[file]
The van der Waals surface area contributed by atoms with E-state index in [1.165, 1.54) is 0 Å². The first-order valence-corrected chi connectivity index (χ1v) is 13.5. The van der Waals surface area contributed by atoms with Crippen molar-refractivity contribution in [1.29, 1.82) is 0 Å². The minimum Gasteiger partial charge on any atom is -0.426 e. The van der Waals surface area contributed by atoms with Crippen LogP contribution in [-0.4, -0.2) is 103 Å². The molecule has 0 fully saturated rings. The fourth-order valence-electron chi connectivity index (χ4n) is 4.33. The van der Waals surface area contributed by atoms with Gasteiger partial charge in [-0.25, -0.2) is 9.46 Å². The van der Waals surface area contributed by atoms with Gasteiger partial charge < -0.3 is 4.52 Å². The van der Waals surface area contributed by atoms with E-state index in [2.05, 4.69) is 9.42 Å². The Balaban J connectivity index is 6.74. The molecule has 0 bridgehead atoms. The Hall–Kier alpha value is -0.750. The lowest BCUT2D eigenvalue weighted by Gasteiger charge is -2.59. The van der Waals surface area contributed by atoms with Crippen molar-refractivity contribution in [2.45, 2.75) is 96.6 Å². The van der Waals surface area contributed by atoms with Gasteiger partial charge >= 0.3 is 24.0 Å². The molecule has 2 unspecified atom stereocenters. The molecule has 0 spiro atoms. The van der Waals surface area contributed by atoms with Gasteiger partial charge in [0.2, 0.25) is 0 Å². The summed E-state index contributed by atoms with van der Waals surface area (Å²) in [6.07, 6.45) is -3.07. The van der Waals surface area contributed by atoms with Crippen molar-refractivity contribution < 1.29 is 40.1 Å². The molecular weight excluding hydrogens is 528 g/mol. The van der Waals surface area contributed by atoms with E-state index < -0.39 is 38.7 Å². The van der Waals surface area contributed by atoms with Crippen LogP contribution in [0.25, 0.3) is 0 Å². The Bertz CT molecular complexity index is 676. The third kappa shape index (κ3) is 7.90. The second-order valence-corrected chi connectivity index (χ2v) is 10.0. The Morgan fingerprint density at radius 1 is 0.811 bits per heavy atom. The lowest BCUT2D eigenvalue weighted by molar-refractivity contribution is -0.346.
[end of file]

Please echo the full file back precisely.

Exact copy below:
The van der Waals surface area contributed by atoms with E-state index in [1.165, 1.54) is 0 Å². The first-order valence-corrected chi connectivity index (χ1v) is 13.5. The van der Waals surface area contributed by atoms with Crippen molar-refractivity contribution in [1.29, 1.82) is 0 Å². The minimum Gasteiger partial charge on any atom is -0.426 e. The van der Waals surface area contributed by atoms with Crippen LogP contribution in [-0.4, -0.2) is 103 Å². The molecule has 0 fully saturated rings. The fourth-order valence-electron chi connectivity index (χ4n) is 4.33. The van der Waals surface area contributed by atoms with Gasteiger partial charge in [-0.25, -0.2) is 9.46 Å². The van der Waals surface area contributed by atoms with Gasteiger partial charge < -0.3 is 4.52 Å². The van der Waals surface area contributed by atoms with E-state index in [2.05, 4.69) is 9.42 Å². The Balaban J connectivity index is 6.74. The molecule has 0 bridgehead atoms. The Hall–Kier alpha value is -0.750. The lowest BCUT2D eigenvalue weighted by Gasteiger charge is -2.59. The van der Waals surface area contributed by atoms with Crippen molar-refractivity contribution in [2.45, 2.75) is 96.6 Å². The van der Waals surface area contributed by atoms with Gasteiger partial charge >= 0.3 is 24.0 Å². The molecule has 2 unspecified atom stereocenters. The molecule has 0 spiro atoms. The van der Waals surface area contributed by atoms with Gasteiger partial charge in [0.2, 0.25) is 0 Å². The summed E-state index contributed by atoms with van der Waals surface area (Å²) in [6.07, 6.45) is -3.07. The van der Waals surface area contributed by atoms with Crippen molar-refractivity contribution < 1.29 is 40.1 Å². The molecular weight excluding hydrogens is 528 g/mol. The van der Waals surface area contributed by atoms with E-state index < -0.39 is 38.7 Å². The van der Waals surface area contributed by atoms with Crippen LogP contribution in [0.25, 0.3) is 0 Å². The Bertz CT molecular complexity index is 676. The third kappa shape index (κ3) is 7.90. The second-order valence-corrected chi connectivity index (χ2v) is 10.0. The Morgan fingerprint density at radius 1 is 0.811 bits per heavy atom. The lowest BCUT2D eigenvalue weighted by molar-refractivity contribution is -0.346.